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Europe Presses Ahead with Galileo Probe, Program

Galileo_satellites_atop_Soyuz_node_full_image_2.jpgEurope's fifth and sixth satellites on top of their Soyuz launcher at the top of its mobile gantry before their errant August 22, 2014, launch. ESA/CNES/Arianespace (Click image to enlarge.)
September 3, 2014

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An independent inquiry commission chaired by Peter Dubock, began its work on August 28, 2014, its task: establish the circumstances of the so-called “major anomaly” that resulted in two Galileo satellites being placed into incorrect orbits last week.

The inquiry commission will identify root causes and associated aggravating factors, offering recommendations to correct the problem(s) and to allow for a safe return to flight for Soyuz launchers from the Guiana Space Center.

In addition to being a former ESA Inspector General, Dubock also led the Tender Evaluation Boards for the Galileo fully operational capability (FOC) satellite contracts. He is widely considered very knowledgeable, both on technical and project management matters.

Joining Dubock on the inquiry commission are Professor Guido Colasurdo, University of Roma “Sapienza,” a full professor of flight mechanics; Michel Courtois, former European Space Agency (ESA) technical director; Paul Flament, European Commission, head of unit, Galileo and EGNOS Programs Management, Directorate General for Entreprise and Industry, European Commission; Giuliano Gatti, ESA, Galileo program technical officer, Professor Wolfgang Kubbat, former head of the Institute of Flight Systems and Automatic Control at the Technical University of Darmstadt; Isabelle Rongier, CNES inspector general, and Toni Tolker Nielsen, ESA deputy inspector general.

The Russian space agency Roscosmos, has designated Alexander Daniliuk, deputy director general of TsNIImash, as board liaison. Our sources in Brussels say it is also understood that Arianespace and Roscosmos will undertake their own joint investigation of the failure.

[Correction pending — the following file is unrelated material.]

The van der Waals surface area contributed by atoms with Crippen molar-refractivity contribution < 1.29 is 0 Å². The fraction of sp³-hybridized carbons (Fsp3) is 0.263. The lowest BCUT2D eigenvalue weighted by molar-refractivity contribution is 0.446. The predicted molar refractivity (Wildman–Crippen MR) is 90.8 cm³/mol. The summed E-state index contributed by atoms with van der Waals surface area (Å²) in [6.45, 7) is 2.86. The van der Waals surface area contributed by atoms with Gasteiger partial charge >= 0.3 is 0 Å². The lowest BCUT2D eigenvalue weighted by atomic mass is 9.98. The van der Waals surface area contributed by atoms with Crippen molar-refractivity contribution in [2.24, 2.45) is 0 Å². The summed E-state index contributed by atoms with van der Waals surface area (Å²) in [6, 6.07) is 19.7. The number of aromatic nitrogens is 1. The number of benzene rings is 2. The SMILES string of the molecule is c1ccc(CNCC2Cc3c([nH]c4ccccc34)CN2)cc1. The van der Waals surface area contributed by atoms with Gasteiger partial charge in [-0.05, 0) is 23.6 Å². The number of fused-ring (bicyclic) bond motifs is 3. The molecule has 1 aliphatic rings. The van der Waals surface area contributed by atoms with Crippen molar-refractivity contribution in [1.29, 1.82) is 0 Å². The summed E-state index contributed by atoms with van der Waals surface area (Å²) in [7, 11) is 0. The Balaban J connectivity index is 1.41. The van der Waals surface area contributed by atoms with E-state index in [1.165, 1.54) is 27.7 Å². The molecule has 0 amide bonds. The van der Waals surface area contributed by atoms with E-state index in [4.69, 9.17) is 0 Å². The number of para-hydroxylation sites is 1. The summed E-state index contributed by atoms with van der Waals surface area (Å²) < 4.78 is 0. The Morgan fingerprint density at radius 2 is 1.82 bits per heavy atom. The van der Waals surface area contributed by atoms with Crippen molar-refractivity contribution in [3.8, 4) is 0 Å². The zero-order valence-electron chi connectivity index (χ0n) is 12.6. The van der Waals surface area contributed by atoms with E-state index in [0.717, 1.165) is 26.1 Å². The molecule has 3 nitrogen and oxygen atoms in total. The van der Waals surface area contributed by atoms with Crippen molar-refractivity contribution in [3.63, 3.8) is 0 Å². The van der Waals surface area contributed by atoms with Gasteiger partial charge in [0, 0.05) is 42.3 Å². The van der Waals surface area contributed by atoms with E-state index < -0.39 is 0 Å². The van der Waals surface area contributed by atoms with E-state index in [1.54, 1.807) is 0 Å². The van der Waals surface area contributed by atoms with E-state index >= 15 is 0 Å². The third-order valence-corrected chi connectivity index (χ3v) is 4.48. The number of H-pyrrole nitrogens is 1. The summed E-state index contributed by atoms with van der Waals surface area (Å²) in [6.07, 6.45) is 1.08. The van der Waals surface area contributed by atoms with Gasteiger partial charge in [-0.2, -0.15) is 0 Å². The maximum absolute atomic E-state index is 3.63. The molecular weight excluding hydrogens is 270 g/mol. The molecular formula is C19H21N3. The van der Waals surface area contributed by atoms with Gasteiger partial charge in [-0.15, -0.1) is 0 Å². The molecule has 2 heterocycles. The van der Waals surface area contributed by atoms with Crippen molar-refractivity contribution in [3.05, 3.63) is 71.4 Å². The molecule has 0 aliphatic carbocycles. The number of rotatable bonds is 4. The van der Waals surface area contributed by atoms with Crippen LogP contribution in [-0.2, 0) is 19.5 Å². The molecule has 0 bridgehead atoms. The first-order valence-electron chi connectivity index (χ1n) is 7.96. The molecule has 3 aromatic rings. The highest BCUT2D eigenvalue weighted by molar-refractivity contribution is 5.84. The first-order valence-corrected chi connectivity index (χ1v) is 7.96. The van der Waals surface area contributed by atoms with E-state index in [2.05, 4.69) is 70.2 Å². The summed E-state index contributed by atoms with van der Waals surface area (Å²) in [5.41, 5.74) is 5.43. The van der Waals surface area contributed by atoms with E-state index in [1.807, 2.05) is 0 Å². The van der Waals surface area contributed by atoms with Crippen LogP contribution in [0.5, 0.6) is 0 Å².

Such investigations are not unusual and, in fact, are carried out whenever there is a major launch failure. What is unusual is the rather well-rounded make-up of the commission. Brussels insiders say including a member from the European Commission, for example, may be designed to help the Galileo program’s proprietor save some face vis-a-vis public opinion.

The common understanding at this time is that the full investigation, including corrective actions, will not take less than six months to complete and could take much longer.

Where to Look
What exactly will investigators be looking for? Hardware/software issues? Programming flukes? Human error? Sabotage?

“All of the above,” say our sources.

The Russians are known for being very conservative and tend not to fiddle much with their sometimes old-fashioned but otherwise very reliable Soyuz launchers. However, it is almost certain that the attitude control of the Fregat stage did not work properly, thus orienting the final thrust in the wrong direction.

Hardware/software issues? Programming flukes? Questions for the inquiry.